Background: Duodenal adenomatosis is a premalignant condition often not treatable by local resection or endoscopy. An option for treatment is a pylorus-preserving (pp)-Whipple resection. Since the introduction of pancreas-preserving total duodenectomy (PPTD), the question has arisen whether a pp-Whipple resection is still needed to treat duodenal adenomatosis.
Patients and methods: In a 5-year period 23 PPTDs were performed for duodenal adenomatosis. In a matched-pairs analysis the outcome following PPTD (16 patients with a follow-up longer than 12 months) was compared with pp-Whipple.
Results: Hospital mortality in all 23 patients was 4.3% and total morbidity 30% after PPTD. Operation time, intensive care and hospital stay, morbidity, and mortality were comparable between the matched paired groups (16 patients). Patients with PPTD had significantly lower intraoperative blood loss. No PPTD patient required pancreatic enzyme substitution, compared with 12 patients after pp-Whipple. Quality-of-life analysis in PPTD patients revealed no difference compared to a normal control population and the pp-Whipple group.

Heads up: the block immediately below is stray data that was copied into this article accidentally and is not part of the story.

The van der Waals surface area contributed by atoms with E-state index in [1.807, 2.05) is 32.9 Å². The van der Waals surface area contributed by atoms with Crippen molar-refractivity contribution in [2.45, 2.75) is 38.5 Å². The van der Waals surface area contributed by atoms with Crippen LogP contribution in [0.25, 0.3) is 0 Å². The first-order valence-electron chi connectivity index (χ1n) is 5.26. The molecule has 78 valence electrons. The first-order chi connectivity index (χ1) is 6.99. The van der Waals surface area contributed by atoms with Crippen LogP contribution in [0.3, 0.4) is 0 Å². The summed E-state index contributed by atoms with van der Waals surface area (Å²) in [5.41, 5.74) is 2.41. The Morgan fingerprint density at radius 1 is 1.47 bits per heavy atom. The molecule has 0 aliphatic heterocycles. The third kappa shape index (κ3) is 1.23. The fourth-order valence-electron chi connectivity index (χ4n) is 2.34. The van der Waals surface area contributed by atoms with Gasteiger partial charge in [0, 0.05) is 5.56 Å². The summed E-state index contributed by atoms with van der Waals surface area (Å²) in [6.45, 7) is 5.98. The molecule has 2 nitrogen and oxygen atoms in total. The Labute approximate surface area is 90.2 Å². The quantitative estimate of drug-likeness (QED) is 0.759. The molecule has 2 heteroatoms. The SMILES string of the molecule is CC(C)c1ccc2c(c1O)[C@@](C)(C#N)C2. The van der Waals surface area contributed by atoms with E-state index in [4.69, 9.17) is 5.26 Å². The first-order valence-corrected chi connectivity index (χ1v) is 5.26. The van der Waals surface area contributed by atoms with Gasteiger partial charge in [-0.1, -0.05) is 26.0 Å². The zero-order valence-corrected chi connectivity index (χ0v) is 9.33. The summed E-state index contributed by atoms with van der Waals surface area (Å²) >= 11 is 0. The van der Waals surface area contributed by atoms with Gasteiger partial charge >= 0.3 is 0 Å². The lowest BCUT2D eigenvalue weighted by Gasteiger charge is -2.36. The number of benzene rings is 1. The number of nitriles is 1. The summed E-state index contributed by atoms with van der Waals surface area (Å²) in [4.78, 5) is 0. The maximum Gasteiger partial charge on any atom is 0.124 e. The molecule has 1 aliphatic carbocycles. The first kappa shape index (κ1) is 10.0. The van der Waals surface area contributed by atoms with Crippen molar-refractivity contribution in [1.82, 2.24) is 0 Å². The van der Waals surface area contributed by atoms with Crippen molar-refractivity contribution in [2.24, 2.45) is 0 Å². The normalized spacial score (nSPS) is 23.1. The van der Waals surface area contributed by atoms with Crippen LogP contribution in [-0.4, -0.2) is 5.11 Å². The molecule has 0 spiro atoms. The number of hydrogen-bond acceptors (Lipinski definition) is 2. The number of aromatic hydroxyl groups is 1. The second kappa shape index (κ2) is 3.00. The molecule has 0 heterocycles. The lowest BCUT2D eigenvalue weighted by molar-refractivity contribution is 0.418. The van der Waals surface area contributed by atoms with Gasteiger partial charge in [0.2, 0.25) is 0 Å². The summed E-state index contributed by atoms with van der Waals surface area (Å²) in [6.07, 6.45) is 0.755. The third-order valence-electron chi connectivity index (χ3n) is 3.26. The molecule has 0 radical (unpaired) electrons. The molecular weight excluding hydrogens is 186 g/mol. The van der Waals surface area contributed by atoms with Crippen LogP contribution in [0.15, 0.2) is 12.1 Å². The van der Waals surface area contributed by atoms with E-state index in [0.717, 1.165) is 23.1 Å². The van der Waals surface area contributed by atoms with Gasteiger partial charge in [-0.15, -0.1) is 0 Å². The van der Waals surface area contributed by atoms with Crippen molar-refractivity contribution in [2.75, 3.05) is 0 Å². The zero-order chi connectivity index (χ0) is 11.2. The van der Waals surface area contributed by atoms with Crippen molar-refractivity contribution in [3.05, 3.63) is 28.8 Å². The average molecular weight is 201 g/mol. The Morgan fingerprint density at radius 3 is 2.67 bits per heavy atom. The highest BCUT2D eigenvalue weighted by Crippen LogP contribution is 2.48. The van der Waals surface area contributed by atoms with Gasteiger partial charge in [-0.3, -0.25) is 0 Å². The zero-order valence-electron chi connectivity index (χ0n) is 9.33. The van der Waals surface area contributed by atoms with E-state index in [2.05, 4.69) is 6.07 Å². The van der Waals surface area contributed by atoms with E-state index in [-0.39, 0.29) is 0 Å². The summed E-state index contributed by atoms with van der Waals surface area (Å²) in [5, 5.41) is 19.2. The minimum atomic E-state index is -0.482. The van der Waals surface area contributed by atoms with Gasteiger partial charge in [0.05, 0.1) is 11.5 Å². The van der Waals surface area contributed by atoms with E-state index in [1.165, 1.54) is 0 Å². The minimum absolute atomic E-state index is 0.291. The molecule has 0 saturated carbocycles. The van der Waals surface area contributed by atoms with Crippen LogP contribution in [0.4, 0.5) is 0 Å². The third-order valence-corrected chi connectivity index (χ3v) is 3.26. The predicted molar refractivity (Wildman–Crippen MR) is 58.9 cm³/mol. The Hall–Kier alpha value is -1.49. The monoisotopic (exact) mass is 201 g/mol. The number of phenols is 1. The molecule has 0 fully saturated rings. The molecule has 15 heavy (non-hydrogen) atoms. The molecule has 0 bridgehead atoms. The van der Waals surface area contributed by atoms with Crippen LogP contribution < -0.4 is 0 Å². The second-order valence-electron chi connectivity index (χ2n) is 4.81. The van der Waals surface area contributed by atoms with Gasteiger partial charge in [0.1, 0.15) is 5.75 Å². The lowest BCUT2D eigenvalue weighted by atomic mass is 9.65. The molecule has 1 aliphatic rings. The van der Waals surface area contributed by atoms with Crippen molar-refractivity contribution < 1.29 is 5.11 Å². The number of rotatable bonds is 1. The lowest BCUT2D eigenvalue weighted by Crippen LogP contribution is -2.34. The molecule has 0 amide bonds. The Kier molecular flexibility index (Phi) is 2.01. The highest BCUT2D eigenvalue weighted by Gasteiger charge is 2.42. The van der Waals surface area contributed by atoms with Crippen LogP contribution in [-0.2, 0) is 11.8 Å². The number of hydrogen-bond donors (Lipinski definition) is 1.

Conclusions: PPTD is a safe surgical procedure for duodenal adenomatosis that avoids pancreatic head resection, provides high quality of life, and shows advantages over the pp-Whipple procedure.